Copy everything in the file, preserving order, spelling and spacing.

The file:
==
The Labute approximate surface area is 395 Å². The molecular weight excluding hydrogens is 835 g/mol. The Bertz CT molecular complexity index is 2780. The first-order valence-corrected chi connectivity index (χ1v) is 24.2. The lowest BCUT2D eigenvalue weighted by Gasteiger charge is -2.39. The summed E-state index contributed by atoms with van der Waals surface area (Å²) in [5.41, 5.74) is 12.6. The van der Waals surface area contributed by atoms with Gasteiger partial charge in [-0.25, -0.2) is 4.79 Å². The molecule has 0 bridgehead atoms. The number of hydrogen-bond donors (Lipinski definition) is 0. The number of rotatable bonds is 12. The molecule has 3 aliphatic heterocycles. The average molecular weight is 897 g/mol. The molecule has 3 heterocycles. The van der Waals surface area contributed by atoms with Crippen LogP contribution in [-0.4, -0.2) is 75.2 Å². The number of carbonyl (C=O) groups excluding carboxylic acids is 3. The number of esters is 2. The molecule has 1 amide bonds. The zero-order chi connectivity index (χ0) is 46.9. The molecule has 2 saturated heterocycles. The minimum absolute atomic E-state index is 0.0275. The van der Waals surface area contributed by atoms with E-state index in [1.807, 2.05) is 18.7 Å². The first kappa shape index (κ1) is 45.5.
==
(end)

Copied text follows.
The Labute approximate surface area is 395 Å². The molecular weight excluding hydrogens is 835 g/mol. The Bertz CT molecular complexity index is 2780. The first-order valence-corrected chi connectivity index (χ1v) is 24.2. The lowest BCUT2D eigenvalue weighted by Gasteiger charge is -2.39. The summed E-state index contributed by atoms with van der Waals surface area (Å²) in [5.41, 5.74) is 12.6. The van der Waals surface area contributed by atoms with Gasteiger partial charge in [-0.25, -0.2) is 4.79 Å². The molecule has 0 bridgehead atoms. The number of hydrogen-bond donors (Lipinski definition) is 0. The number of rotatable bonds is 12. The molecule has 3 aliphatic heterocycles. The average molecular weight is 897 g/mol. The molecule has 3 heterocycles. The van der Waals surface area contributed by atoms with Crippen LogP contribution in [-0.4, -0.2) is 75.2 Å². The number of carbonyl (C=O) groups excluding carboxylic acids is 3. The number of esters is 2. The molecule has 1 amide bonds. The zero-order chi connectivity index (χ0) is 46.9. The molecule has 2 saturated heterocycles. The minimum absolute atomic E-state index is 0.0275. The van der Waals surface area contributed by atoms with E-state index in [1.807, 2.05) is 18.7 Å². The first kappa shape index (κ1) is 45.5.